The letter went on to implicate Idham Nawawi, the current CEO of Celcom-Digi Berhad, but it was only envious bitching over his entitlement. 

Back then, Idham met us over the articles but didn't used the opportunity to explain and take up the right to reply. Purely time wasting makan-makan PR exercise.

Controversial sales of Ncell     

Not only was the acquisition controversial, the exit of Axiata from Ncell was mired in one too. wrote in December below:

Axiata's Ncell sale already mired in controversy

Malaysian telco group Axiata has quickly found a buyer for its Nepali operation, but a whiff of alleged questionable dealings and regulatory rumblings could turn it into a prolonged affair.

Nick Wood

December 5, 2023

Axiata has agreed to sell Reynolds Holding, the company that owns its 80% stake in Ncell, for just $50 million – far, far less than the $1.37 billion it agreed to pay to Swedish telco group Telia for the shares in 2015.

Stranger still is the buyer, Spectrlite, which was registered in the UK in September. A search on Companies House reveals one of the directors is Nepali businessman Satish Lal Acharya, who lives in Singapore. His wife – Bhavana Singh Shrestha – just happens to own Sunivera Capital Ventures, which controls the other 20% of Ncell.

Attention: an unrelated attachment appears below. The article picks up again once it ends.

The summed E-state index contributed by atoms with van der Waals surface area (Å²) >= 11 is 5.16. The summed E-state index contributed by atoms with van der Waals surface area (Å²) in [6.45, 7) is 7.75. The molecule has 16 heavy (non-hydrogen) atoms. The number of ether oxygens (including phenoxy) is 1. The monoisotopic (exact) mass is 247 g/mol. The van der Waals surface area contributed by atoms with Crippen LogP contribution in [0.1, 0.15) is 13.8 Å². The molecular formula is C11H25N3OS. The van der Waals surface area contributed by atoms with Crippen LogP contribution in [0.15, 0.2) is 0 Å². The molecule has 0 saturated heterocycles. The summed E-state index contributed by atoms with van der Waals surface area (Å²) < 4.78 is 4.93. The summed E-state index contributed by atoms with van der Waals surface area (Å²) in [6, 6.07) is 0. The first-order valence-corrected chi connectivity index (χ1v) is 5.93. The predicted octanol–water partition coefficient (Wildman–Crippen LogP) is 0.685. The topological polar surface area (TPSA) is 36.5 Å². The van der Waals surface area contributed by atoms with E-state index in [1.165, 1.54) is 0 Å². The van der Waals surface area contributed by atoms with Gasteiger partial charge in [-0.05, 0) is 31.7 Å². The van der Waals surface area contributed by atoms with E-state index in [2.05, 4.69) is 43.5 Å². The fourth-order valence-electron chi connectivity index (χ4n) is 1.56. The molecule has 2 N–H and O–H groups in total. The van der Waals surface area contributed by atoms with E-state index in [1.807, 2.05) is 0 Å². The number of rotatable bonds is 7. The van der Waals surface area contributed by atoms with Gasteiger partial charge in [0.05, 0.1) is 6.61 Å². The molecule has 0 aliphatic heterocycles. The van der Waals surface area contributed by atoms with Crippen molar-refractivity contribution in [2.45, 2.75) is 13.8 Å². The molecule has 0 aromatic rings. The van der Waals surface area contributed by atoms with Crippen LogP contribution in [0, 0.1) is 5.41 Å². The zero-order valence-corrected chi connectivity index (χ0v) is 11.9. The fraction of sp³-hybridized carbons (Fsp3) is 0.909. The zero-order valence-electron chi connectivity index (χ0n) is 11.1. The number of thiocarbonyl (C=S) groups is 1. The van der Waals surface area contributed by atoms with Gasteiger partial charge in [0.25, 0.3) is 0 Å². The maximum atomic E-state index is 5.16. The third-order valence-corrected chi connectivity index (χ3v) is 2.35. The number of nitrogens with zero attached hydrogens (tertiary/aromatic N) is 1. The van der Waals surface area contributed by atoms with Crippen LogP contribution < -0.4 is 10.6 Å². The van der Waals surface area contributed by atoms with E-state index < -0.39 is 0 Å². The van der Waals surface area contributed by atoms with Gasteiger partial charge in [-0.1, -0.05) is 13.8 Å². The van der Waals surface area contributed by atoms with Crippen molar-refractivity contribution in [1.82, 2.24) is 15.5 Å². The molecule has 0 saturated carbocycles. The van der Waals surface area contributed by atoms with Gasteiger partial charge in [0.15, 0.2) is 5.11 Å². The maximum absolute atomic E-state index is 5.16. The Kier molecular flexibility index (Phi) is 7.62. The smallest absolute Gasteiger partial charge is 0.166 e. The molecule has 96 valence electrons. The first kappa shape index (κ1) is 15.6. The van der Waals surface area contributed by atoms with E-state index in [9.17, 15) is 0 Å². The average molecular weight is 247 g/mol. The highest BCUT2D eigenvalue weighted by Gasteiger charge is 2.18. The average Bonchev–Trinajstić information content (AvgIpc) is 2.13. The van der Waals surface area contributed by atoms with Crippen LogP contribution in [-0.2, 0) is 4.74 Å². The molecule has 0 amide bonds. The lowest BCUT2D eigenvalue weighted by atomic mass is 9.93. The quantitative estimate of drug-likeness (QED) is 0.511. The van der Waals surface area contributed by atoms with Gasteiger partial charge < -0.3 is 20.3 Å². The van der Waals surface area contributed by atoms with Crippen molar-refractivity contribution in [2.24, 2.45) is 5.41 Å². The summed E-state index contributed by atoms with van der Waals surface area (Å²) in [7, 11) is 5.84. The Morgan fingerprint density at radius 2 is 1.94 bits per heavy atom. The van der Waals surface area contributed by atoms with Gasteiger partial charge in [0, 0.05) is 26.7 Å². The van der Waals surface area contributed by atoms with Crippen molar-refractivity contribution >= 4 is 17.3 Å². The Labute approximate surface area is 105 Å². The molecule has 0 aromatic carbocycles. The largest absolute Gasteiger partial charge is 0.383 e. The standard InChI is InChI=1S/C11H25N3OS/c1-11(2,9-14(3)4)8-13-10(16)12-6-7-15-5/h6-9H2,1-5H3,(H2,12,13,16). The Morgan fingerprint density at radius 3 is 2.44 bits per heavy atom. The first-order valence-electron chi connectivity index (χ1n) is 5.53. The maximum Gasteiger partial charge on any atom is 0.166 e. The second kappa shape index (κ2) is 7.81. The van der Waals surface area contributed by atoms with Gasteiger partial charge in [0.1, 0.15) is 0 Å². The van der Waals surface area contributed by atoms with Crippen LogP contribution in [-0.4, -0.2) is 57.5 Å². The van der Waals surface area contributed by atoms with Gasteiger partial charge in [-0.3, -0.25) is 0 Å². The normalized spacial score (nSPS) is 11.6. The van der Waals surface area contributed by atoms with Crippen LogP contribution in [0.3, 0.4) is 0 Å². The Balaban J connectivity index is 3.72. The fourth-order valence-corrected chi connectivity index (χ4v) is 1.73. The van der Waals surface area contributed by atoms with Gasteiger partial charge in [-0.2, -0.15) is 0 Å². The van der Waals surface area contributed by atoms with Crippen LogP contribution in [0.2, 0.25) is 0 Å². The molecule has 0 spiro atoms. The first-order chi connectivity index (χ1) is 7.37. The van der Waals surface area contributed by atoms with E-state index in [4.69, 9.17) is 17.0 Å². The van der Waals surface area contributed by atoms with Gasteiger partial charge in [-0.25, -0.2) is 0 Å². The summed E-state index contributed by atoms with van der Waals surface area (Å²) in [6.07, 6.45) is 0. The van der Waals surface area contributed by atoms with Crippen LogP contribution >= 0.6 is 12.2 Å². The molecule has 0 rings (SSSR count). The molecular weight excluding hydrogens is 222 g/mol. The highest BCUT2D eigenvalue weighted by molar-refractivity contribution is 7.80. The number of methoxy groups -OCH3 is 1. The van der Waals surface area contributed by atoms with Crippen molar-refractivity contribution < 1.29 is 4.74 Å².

An investigation in 2021 by the Centre of Investigative Journalism-Nepal (CIJ-Nepal) uncovered a treasure-trove of questionable dealings surrounding Sunivera's purchase of the shares in 2016. It was suggested that Axiata might have paid Sunivera $90 million via an off-shore company just months before the deal was announced, implying that Axiata had found a way to circumvent Nepal's foreign investment restrictions.

As part of its report, the CIJ-N calculated the value of the stake at approximately $300 million at the time, which suggests the outstanding 80% was worth $1.2 billion.

If that estimate is at all accurate, how is it possible that the value of the remaining 80% could have dwindled to a mere $50 million just two years later? As has already pointed out, Ncell turned over 9.32 billion Nepali rupees (NPR) in Q3 alone, which equates to nearly $70 million. How can a company that generates that much revenue in three months – and serves 16.6 million customers – only be worth $62.5 million in total?